Initially, a handful of countries, including Germany, Italy, Cyprus and Hungary, objected to cutting off Russia from SWIFT. Budapest has since joined the EU consensus after Germany jumped on board, local media write.
Hungary remains in a precarious situation as it relies heavily on cheap Russian gas. Budapest has become Moscow’s most loyal ally in the EU since Orban took power in 2010. He defends cosy ties with Russia, saying Hungary needs long-term gas contracts that offer lower prices in order to maintain the cap on retail gas prices.
Under a renewed long-term gas contract, signed last September, Hungary is getting 4.5 bcm a year from Gazprom, including 3.5 bcm delivered from the south, through Hungary's interconnector with Serbia, and 1 bcm via the pipeline running from Austria.
The surge in energy prices is making the central price-fixing of gas a costly game. Since October, the gap between the retail and wholesale price of gas for household users is close to €2.2bn. Further increases in global prices would widen the budget gap.
Hungary’s illiberal strongman, who copied Russia's anti-NGO law amongst others, has been reluctant to call the invasion aggression but has aligned Hungary with the EU stance on the sovereignty of Ukraine and supporting sanctions.
The condemnation of Moscow’s aggression was left to President Janos Ader, whose mandate expires in May. He strongly denounced the Russian attack on Ukraine, as one of the largest military operations seen in Europe since WWII, but Hungary was also forced to endure a similar one in 1956, the president’s office cited Ader as saying at a meeting of the heads of state of the Bucharest Nine (B9) group in Warsaw on Friday.
Over the weekend, Hungary’s diplomacy also made a push for the conflicting sides to sit down for peace talks in Budapest, but experts see little chance of that taking place in the Hungarian capital.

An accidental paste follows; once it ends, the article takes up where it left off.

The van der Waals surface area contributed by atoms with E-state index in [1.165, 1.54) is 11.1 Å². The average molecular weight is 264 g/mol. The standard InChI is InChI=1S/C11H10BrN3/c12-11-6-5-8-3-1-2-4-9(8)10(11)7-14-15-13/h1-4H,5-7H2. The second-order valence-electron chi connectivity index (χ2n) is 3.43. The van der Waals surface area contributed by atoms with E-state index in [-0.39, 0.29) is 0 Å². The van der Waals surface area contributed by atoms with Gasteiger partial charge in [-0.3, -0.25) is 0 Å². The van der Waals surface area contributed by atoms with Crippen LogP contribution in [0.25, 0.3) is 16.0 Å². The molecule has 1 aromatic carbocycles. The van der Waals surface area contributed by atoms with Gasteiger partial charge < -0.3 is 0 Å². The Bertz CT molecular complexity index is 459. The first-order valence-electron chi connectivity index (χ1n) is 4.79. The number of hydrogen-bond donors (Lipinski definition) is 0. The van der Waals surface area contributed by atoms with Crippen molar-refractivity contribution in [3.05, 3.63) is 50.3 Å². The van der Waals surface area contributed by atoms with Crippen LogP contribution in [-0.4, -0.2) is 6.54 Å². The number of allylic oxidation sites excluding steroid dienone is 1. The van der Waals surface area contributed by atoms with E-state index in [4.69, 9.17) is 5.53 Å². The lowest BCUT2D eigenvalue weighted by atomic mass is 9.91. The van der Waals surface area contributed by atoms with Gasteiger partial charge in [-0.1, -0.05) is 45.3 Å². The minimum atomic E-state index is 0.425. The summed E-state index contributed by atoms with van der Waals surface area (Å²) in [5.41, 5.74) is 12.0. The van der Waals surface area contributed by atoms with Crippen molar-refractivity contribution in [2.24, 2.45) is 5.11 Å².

In his first television interview since the conflict began on February 27, Orban stressed that Hungary must stay out of this military conflict, "because for us the most important thing is the security of the Hungarian people". The deployment of troops or military equipment to Ukraine is out of the question.
Backing up his argument, he said Hungary won't give weapons to Ukraine, because "with those weapons, they could shoot at Hungarians living in Transcarpathia".
This came a day after Russians killed an ethnic Hungarian serving in Ukraine's navy.
When asked about sanctions, Orban reiterated that he is against sanctions, but "there is war now, and now is not the time to be smart but to be united".
He noted that energy issues, including the expansion of the Paks nuclear power plant (Paks II), must be left out of the sanctions list.
Hungary’s opposition called for the government to scrap the €12.5bn project, financed largely by Russian loans. The government has been tight-lipped about the future of the largest investment in Hungary on record, but analysts warned that with Vnyesekonombank (VEB) on the EU’s sanctions list, the financing of the project would be in danger.
Green MEP Benedek Javor, a long-time opponent of the nuclear expansion, said that the government should acknowledge that the project is dead given the future possible ban on technological transfer in addition to rising financing costs. The cutting off of Russian banks from the SWIFT system will also hurt VEB, which is financing the €10bn loan.
The main constructor of the project, Rosatom, has failed to receive the final permit for building two 1,200MW blocks at Paks, which accounts for half of the country’s electricity production, for failing to meet safety standards. The €12.5bn investment is five to six years behind schedule.
The operator of the nuclear plant said "fuel supply is assured and security of supply is guaranteed for the long-run", although it did not specify.
The Russian invasion has caught Hungarian officials by surprise. Authorities were ill-prepared for the influx of refugees on the first days of the conflict, unlike in Slovakia and Poland, where humanitarian assistance was available immediately on the spot.
By Sunday, authorities began to shift resources to eastern border towns near Ukraine, setting up shelters and offering healthcare services to people crossing the border. Charities, NGOs and local governments assisted refugees in the first days, but state help was nowhere to be seen.
By Sunday, more than 70,000 Ukrainians entered Hungary, most of them ethnic Hungarians from the western part of the country.
A government decree published on Friday allowed Ukrainian nationals as well as citizens of other countries lawfully residing in Ukraine to submit applications for asylum in Hungary. Only a handful of people sought asylum.
Ukrainian officials were not letting men aged 18-60 enter Hungary, although that has varied greatly depending on whether they held a Hungarian passport.